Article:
Health Policy

Medicare’s Flagship Test Of Pay-For-Performance Did Not Spur More Rapid Quality Improvement Among Low-Performing Hospitals

Medicare’s Flagship Test Of Pay-For-Performance Did Not Spur More Rapid Quality Improvement Among Low-Performing Hospitals
Health Affairs; 31(4):797-805.

Ryan, Andrew M., Jan Blustein, Lawrence P. Casalino.
04/01/2012

Medicare’s flagship hospital pay-for-performance program, the Premier Hospital Quality Incentive Demonstration, began in 2003 but changed its incentive design in late 2006. The goals were to encourage greater quality improvement, particularly among lower-performing hospitals. However, we found no evidence that the change achieved these goals. Although the program changes were intended to provide strong incentives for improvement to the lowest-performing hospitals, we found that in practice the new incentive design resulted in the strongest incentives for hospitals that had already achieved quality performance ratings just above the median for the entire group of participating hospitals. Yet during the course of the program, these hospitals improved no more than others. Our findings raise questions about whether pay-for-performance strategies that reward improvement can generate greater improvement among lower performing providers. They also cast some doubt on the extent to which hospitals respond to the specific structure of economic incentives in pay-for-performance programs.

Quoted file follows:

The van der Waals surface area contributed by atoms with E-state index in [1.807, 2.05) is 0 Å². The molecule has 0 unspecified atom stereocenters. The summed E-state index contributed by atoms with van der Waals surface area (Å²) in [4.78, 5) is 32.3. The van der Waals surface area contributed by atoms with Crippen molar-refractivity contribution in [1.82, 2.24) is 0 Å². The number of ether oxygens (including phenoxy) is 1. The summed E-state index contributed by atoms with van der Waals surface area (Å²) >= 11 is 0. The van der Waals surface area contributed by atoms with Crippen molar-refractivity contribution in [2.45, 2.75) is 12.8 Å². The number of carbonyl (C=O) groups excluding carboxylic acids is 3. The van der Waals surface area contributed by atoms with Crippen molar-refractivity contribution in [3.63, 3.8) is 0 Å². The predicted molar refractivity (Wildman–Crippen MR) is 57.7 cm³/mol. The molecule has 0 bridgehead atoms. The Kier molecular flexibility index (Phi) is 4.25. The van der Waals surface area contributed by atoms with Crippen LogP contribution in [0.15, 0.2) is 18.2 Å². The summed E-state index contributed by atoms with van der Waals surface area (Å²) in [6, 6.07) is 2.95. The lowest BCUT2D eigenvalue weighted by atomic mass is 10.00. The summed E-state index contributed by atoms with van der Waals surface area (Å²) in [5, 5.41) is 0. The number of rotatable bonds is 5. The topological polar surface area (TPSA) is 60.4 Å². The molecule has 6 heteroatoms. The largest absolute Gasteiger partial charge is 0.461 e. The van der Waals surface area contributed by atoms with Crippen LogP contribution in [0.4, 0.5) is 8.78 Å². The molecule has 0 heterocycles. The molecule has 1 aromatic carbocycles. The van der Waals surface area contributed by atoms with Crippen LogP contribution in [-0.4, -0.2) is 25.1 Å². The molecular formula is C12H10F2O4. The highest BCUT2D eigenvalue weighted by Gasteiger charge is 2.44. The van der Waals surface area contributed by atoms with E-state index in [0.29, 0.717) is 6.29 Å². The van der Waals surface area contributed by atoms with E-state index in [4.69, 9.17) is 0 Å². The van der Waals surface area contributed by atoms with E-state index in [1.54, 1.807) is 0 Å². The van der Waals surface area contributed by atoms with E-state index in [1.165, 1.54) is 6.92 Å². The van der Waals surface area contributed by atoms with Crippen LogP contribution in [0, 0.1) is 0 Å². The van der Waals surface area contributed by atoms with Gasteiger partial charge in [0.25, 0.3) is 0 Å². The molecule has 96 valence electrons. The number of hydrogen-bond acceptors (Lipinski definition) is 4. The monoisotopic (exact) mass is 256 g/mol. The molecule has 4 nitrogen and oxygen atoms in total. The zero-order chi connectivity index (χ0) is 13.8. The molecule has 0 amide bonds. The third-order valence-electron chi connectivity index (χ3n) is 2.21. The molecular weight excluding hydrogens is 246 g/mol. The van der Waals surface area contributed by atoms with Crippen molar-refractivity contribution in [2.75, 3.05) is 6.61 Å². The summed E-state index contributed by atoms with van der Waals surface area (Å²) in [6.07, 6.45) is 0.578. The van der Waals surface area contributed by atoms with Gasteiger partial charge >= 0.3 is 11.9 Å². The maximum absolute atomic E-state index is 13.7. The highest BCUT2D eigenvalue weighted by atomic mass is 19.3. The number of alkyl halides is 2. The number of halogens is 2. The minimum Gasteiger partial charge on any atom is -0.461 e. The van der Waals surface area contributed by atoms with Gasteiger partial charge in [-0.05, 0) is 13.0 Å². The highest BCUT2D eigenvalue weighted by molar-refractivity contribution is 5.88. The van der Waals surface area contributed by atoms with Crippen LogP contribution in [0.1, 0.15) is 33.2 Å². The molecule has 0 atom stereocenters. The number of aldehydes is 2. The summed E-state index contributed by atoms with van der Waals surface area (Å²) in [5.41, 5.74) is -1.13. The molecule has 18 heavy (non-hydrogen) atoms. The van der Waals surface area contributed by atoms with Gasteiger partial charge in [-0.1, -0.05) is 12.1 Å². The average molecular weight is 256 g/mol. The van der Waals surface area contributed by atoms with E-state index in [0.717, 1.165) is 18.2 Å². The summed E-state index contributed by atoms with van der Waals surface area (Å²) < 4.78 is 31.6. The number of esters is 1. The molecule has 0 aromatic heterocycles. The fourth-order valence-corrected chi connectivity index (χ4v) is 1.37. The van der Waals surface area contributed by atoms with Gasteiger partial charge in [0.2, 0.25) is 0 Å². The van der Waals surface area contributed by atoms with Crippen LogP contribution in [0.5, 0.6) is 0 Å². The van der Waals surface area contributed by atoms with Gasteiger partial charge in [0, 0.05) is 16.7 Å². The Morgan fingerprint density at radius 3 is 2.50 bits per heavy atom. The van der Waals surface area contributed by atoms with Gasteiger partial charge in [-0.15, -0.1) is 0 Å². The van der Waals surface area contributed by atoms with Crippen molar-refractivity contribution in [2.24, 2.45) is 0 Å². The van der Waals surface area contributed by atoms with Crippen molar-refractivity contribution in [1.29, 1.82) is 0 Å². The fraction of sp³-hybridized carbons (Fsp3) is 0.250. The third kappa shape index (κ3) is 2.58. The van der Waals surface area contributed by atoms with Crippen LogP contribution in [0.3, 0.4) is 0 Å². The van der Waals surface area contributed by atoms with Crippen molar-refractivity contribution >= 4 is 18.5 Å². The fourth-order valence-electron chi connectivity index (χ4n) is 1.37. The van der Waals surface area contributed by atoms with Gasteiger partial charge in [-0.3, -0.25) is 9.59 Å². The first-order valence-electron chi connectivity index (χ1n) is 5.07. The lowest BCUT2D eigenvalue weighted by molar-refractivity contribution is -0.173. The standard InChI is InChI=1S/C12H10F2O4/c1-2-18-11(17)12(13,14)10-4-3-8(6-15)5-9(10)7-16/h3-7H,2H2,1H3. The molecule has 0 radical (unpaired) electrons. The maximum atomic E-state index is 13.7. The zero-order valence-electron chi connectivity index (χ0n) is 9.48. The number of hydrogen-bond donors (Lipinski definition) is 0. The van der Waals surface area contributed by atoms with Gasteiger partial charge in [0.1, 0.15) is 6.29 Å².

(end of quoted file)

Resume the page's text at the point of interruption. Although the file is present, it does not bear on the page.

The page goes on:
Efficiency Considerations of Donor Fatigue, Universal Access to ARTs and Health Systems

Efficiency Considerations of Donor Fatigue, Universal Access to ARTs and Health Systems
Sex Transm Infect 2012;88:75-78

Grépin, Karen
03/01/2012

Objectives: To investigate trends in official development assistance for health, HIV and non-HIV activities over time and to discuss the efficiency implications of these trends in the context of achieving universal access to treatment and health systems.

Methods: Official development assistance for health, HIV programmes and non-HIV programmes were tracked using data from 2000 to 2009. A review of the literature on efficiency, treatment and health systems was conducted. Findings The rate of growth of donor funding to HIV programmes has slowed in recent years at levels below those required to sustain programmes and to move towards universal access to treatment. These trends are likely due to increased pressure on foreign aid budgets and donor fatigue for HIV programmes.